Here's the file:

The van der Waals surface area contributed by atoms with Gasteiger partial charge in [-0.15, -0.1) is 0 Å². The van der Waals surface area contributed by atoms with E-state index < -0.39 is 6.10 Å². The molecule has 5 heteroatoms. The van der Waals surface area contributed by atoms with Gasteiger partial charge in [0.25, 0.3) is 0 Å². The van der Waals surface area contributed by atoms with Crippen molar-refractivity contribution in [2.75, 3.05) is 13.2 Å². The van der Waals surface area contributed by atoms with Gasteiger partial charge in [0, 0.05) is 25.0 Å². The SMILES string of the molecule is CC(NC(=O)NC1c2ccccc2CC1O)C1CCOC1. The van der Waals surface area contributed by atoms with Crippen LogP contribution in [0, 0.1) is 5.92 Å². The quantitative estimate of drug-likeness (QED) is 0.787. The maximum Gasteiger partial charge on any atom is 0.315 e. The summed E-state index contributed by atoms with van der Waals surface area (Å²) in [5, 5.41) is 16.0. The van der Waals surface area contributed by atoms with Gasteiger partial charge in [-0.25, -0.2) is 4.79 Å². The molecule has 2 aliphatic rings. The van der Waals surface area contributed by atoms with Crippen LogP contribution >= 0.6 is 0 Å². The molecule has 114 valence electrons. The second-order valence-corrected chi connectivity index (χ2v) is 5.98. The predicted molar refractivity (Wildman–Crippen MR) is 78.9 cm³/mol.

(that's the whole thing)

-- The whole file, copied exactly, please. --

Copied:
The van der Waals surface area contributed by atoms with Gasteiger partial charge in [-0.15, -0.1) is 0 Å². The van der Waals surface area contributed by atoms with E-state index < -0.39 is 6.10 Å². The molecule has 5 heteroatoms. The van der Waals surface area contributed by atoms with Gasteiger partial charge in [0.25, 0.3) is 0 Å². The van der Waals surface area contributed by atoms with Crippen molar-refractivity contribution in [2.75, 3.05) is 13.2 Å². The van der Waals surface area contributed by atoms with Gasteiger partial charge in [0, 0.05) is 25.0 Å². The SMILES string of the molecule is CC(NC(=O)NC1c2ccccc2CC1O)C1CCOC1. The van der Waals surface area contributed by atoms with Crippen LogP contribution in [0, 0.1) is 5.92 Å². The quantitative estimate of drug-likeness (QED) is 0.787. The maximum Gasteiger partial charge on any atom is 0.315 e. The summed E-state index contributed by atoms with van der Waals surface area (Å²) in [5, 5.41) is 16.0. The van der Waals surface area contributed by atoms with Gasteiger partial charge in [-0.25, -0.2) is 4.79 Å². The molecule has 2 aliphatic rings. The van der Waals surface area contributed by atoms with Crippen LogP contribution >= 0.6 is 0 Å². The molecule has 114 valence electrons. The second-order valence-corrected chi connectivity index (χ2v) is 5.98. The predicted molar refractivity (Wildman–Crippen MR) is 78.9 cm³/mol.